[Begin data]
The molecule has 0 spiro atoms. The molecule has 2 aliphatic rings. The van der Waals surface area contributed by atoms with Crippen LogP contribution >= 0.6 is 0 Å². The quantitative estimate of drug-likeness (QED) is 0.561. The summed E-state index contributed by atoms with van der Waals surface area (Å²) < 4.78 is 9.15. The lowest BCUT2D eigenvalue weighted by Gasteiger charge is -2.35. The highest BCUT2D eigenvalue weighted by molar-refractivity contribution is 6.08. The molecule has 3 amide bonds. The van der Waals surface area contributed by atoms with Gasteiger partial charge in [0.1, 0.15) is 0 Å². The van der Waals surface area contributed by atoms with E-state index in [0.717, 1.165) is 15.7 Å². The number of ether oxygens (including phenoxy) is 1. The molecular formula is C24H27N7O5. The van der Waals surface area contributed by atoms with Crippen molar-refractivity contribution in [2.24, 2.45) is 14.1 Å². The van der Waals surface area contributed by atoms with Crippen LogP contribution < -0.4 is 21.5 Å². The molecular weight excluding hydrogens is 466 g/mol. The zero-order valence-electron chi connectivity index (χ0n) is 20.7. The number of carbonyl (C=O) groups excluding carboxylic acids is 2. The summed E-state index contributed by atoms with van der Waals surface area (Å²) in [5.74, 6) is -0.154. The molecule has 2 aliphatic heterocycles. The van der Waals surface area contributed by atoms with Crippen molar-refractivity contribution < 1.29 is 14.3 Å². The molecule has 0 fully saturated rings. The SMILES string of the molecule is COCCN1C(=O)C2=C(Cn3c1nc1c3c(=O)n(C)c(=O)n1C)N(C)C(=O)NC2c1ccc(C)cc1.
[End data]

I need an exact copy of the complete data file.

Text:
The molecule has 0 spiro atoms. The molecule has 2 aliphatic rings. The van der Waals surface area contributed by atoms with Crippen LogP contribution >= 0.6 is 0 Å². The quantitative estimate of drug-likeness (QED) is 0.561. The summed E-state index contributed by atoms with van der Waals surface area (Å²) < 4.78 is 9.15. The lowest BCUT2D eigenvalue weighted by Gasteiger charge is -2.35. The highest BCUT2D eigenvalue weighted by molar-refractivity contribution is 6.08. The molecule has 3 amide bonds. The van der Waals surface area contributed by atoms with Gasteiger partial charge in [0.1, 0.15) is 0 Å². The van der Waals surface area contributed by atoms with E-state index in [0.717, 1.165) is 15.7 Å². The number of ether oxygens (including phenoxy) is 1. The molecular formula is C24H27N7O5. The van der Waals surface area contributed by atoms with Crippen molar-refractivity contribution in [2.24, 2.45) is 14.1 Å². The van der Waals surface area contributed by atoms with Crippen LogP contribution < -0.4 is 21.5 Å². The molecular weight excluding hydrogens is 466 g/mol. The zero-order valence-electron chi connectivity index (χ0n) is 20.7. The number of carbonyl (C=O) groups excluding carboxylic acids is 2. The summed E-state index contributed by atoms with van der Waals surface area (Å²) in [5.74, 6) is -0.154. The molecule has 2 aliphatic heterocycles. The van der Waals surface area contributed by atoms with Crippen molar-refractivity contribution < 1.29 is 14.3 Å². The molecule has 0 fully saturated rings. The SMILES string of the molecule is COCCN1C(=O)C2=C(Cn3c1nc1c3c(=O)n(C)c(=O)n1C)N(C)C(=O)NC2c1ccc(C)cc1.